A public meeting will be held here to allow town council to obtain feedback on a proposal to allow residents to raise chickens in their backyards.
In May, council passed a resolution requesting a staff report on correspondence from Connie Murray of Clifford, who proposed the town allow backyard chicken coops.
Four letters were received supporting an amendment to the town’s exotic animal control bylaw to allow chickens to be kept in residential areas.
“The letters support raising and keeping of hens in residential areas as a source of locally-produced food and better tasting organic eggs, while creating less waste, companionship and lower food bills,” states a report from CAO Bill White presented at the July 7 meeting.
“Should council proceed to consider permitting some form of backyard hen care, issues are likely to be raised regarding odour, attracting predators, standards and enforcement. Issues regarding humane animal care could arise,” White noted in his report.
The CAO suggested a public meeting be held to obtain feedback on a proposed bylaw amendment that would allow the coops, subject to certain restrictions and standards.
“Our feeling is that before we do anything, we think we need to get some information from the public about a) whether we’re on the right track with these type of rules, or b) whether we ought to be doing it at all,” White told council.
Proposed restrictions include:
– no more than five hens allowed on a residential property as an accessory use where eggs produced are for use only by occupants of the residence;
– pens must be regularly cleaned and disinfected, and maintained with sufficient water and feed;
– on-site manure storage is not allowed except in odour-free containers;
– no part of any pen is closer than 33 feet (10 metres) from any part of a church or residence building (including the on-site residence); and
– minimum setback of 10 feet (three metres) from any interior side or rear lot line. No pens would be allowed in front or exterior side yards.
The report points out a number of Ontario municipalities, including Guelph, Kingston, Quinte West and Niagara Falls, allow chickens in residential backyards. All impose restrictions on the practice and some require licences.
In addition, said White, the City of Owen Sound is “right in the midst of this argument.” While noting there are some benefits to backyard hens, the Bruce Grey Owen Sound Health Unit advised the council in that city that “avian flu is a significant risk” and questioned how backyard hens would be monitored.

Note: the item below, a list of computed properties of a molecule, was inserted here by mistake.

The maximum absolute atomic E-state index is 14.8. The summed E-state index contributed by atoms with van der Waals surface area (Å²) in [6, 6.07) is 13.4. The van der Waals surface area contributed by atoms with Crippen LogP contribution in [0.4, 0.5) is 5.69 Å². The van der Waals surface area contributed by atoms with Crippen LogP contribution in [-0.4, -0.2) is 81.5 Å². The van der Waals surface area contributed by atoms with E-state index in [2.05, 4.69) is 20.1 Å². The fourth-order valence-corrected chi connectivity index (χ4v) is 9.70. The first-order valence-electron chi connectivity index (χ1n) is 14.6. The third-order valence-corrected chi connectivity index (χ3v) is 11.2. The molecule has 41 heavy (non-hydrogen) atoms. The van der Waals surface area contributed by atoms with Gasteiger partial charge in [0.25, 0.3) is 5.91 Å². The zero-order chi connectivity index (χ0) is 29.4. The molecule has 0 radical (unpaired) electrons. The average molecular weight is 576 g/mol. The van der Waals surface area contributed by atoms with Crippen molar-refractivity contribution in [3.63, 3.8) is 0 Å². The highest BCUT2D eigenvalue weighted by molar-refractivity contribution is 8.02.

The health unit also pointed out education would be needed on reportable disease, washing eggs, and cooking.
“Is this a serious issue in the Town of Minto?” asked councillor Dave Turton. “Have we got one issue?”
White replied, “As far as I know there is only the one situation, but it is becoming more and more popular and, lucky enough, the issue arose and we have a chance to deal with it so we’ll be ready to handle it.”
Turton asked how the program was working in Guelph.
“They’ve had no problems. They’ve got a lot of these restrictions,” said Mayor George Bridge.
Bridge said the concept, “falls right in with what we’ve been trying to do with community gardens, with all the things that we’ve been working on to have people grow a little bit of local food … I think this is something that people will want going forward and we might as well deal with it up front.”
“I think it’s a wonderful proposal and I’d like to see it,” said councillor Mary Lou Colwell. However she noted, “the health unit concerns seem very real to me.”
“The one that struck me is egg preparation and handling,” said White, adding, “in a licensing situation, that could be handled.”
Licensing requirements would also help with issues like monitoring and dealing with potential avian flu issues, he noted.
Councillor Judy Dirksen suggested input should be obtained from egg and poultry farming organizations before allowing chickens in residential backyards.
“I think there’s a certain responsibility to the agricultural feather industry as a whole as well, and avian flu is just one of those concerns,” she pointed out.
“I think it’s a marvellous idea … it’s a question of keeping them clean like all pets,” said councillor Jean Anderson. However, she wondered, “who’s going to police that and monitor it?”
Anderson continued, “Because if they’re going to have five or six (hens), unless they have a whole lot of kids they’re going to have surplus eggs … so there’s going to be some backyard trading of eggs whether we like it or not.”
Bridge responded, “I’m sure there are a lot more chickens that are out there providing eggs for people that are in people’s backyards that we don’t know about. And now we’ll have a license the same as kennels.
“When we do find a situation that isn’t licensed, we can go after them.”
Anderson cautioned, “I’d hate to see another onerous task added to the town staff people; monitoring chickens pens that we’ve now discovered because the neighbours are going to complain and report them and then you go, ‘Oh, now we’ve got 100 chicken coops to inspect once a month.”
A resolution to receive the staff report and direct staff to arrange a public meeting on the issue passed with Bridge and councillors Colwell, Turton, Dirksen, Anderson and Ron Elliott in favour. Deputy mayor Ron Faulkner was opposed.